Into the Outer Darkness

Guy Boothby

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The University of Adelaide Library
University of Adelaide
South Australia 5005

Into the Outer Darkness

“I am not wrath, my own lost love, although

My heart is breaking — wrath I am not, no!

For all thou dost in diamonds blaze, no ray

Of light into thy heart’s night finds its way.

I saw thee in a dream. Oh, piteous sight!

I saw thy heart all empty, all in night;

I saw the serpent gnawing at thy heart;

I saw how wretched, oh, my love, thou art!”


You will, perhaps, remember how the soul of Tom Guilfoy was saved by his wife, how Godfrey Halkett was killed by his sweetheart, and how the plans of the Kangaroo Girl were shattered at one blow by a certain grandee aide-de-camp. All those things are matters of history. This is a story of a similar nature, but with a somewhat different ending.

I am not going to tell you how I acquired my information, nor shall I say in which Australian colony the events occurred. If you have ever originated a scandal yourself, you will understand why and sympathise with me. Remember, however, personally, I don’t blame them. Situated as they were, they couldn’t have done otherwise. But I do contend that it refutes the charge globe-trotters bring against us when they say there is nothing underneath the surface of Australian society.

Officially, and for the purposes of trade, the man was named Cyril George Paton Haywood; his friends, however, called him Lancelot. The woman’s maiden name was Alice Mary Whittaker, otherwise Guinevere; and as Lancelot and Guinevere, they are as famous through three colonies as a certain governor’s mislaid particular despatch.

Lancelot was in the Civil Service, Deputy-Assistant-Registrar-General of Lands, Titles, or something brilliant of that description. Departmentally, he ranked high, was entitled to wear a uniform on occasion, and boasted the right of private entrée at vice-regal levees; financially, however, he was too low altogether. The greyheads lost no opportunity of affirming that he was too young, and even cadets know that it is impossible for a man to be accounted brilliant until age has removed the opportunity of showing it. That is why, according to the peculiarity of our legislation, we venerate and retain fossils to the detriment of younger and abler men.

Among other things Lancelot was consumptive, and, apart from his salary, penniless. So he naturally loved Guinevere, with a love that was dog-like in its faithfulness, and she returned his passion with equal fervour. For three seasons, to my certain knowledge, they drove together, sat out dances together, and met on every conceivable opportunity. She was desperately thorough in everything she undertook. Any man who has ever danced with her will confirm this statement.

Then King Arthur appeared on the scene, and languid society — we were in the hills for the hot months — sat down to watch results.

Arthur was not an ideal knight in any way. His past was a sealed book, therefore it was adjudged disreputable; his present was a golden age, so he had evidently turned over a new leaf. He was worth a quarter of a million, men said; but even that couldn’t prevent him from being a podgy little red man with a double chin, always horribly clean, and given to the display of many diamonds. He told Mrs. Whittaker, in confidence, at the Bellakers’ ball, that he was anxious to marry and settle down if he could only meet the right sort of girl; and, being a good mother, she informed her husband, in the brougham on the way home, that she could put her hand on just the very identical maid.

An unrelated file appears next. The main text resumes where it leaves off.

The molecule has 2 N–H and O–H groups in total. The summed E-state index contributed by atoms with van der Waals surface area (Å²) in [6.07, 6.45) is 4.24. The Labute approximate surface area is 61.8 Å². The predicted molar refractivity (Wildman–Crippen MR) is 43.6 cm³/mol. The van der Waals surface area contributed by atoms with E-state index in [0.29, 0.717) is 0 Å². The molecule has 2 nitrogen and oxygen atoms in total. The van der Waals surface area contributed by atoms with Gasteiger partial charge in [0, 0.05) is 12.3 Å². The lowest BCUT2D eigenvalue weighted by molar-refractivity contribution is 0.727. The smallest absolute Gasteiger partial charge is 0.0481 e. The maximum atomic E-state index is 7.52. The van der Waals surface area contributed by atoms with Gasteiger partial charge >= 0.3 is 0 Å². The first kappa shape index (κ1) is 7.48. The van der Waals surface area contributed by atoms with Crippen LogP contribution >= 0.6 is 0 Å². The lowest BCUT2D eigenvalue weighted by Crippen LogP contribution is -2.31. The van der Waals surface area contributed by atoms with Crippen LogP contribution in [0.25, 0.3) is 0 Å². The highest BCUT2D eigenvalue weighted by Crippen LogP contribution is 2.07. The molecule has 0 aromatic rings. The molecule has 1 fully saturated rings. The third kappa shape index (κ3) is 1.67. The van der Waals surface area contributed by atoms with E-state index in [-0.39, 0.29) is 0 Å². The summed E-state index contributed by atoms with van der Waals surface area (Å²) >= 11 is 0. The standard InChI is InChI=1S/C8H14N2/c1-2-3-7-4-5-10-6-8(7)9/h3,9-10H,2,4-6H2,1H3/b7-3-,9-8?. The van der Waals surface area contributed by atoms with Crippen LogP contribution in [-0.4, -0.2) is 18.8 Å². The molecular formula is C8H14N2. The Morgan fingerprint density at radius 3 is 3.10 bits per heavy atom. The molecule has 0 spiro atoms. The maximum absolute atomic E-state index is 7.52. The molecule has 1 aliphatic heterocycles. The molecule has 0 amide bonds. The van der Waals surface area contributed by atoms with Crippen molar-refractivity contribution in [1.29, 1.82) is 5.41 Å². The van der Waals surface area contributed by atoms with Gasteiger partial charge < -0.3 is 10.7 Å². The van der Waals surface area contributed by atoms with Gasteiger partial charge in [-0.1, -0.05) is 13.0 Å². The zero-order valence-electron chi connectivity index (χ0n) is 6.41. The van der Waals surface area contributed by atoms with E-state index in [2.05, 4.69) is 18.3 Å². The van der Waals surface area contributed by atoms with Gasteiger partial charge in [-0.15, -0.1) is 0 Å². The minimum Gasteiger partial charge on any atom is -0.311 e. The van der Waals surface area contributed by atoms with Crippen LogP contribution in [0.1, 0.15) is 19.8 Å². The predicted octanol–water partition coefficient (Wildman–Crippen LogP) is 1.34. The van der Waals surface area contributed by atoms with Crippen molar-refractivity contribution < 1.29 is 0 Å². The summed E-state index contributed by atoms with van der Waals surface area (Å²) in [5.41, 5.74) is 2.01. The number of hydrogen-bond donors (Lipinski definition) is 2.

Whittaker said nothing, for he was fighting a financial crisis at the time; and, besides, he had every confidence in his wife.

About a month later Arthur purchased a gorgeous summer palace half-way up the mountain-road, furnished it magnificently, and set himself to entertain on his own lines. He had for neighbours a dignified judge and a popular widow. The judge lent him tone, the widow gave him female society. Indirectly, he paid through the nose for both.

Needless to say, every one was disposed to be cordial, for he gave delightful impromptu dances on cool summer evenings, and his iced champagne-cup was undeniable. He threw his tennis-courts open to society generally, and his billiard-room was the rendezvous for youths of sporting tastes for miles round. He also organized lovely moonlight riding picnics; and after a day in the sweltering heat of the plains, it was vastly refreshing to dodge through the cool gullies in congenial company.

Early in the summer Lancelot took rooms in the township down the hillside, and in the evenings he would stroll quietly along the mountain roads with Guinevere. Of course every one else was strolling too, but that only gave zest to the affair; and as most of them were also playing at love, their presence hardly mattered.

In the autumn, when people were beginning to think of returning to the city, Whittaker died, leaving his family almost unprovided for.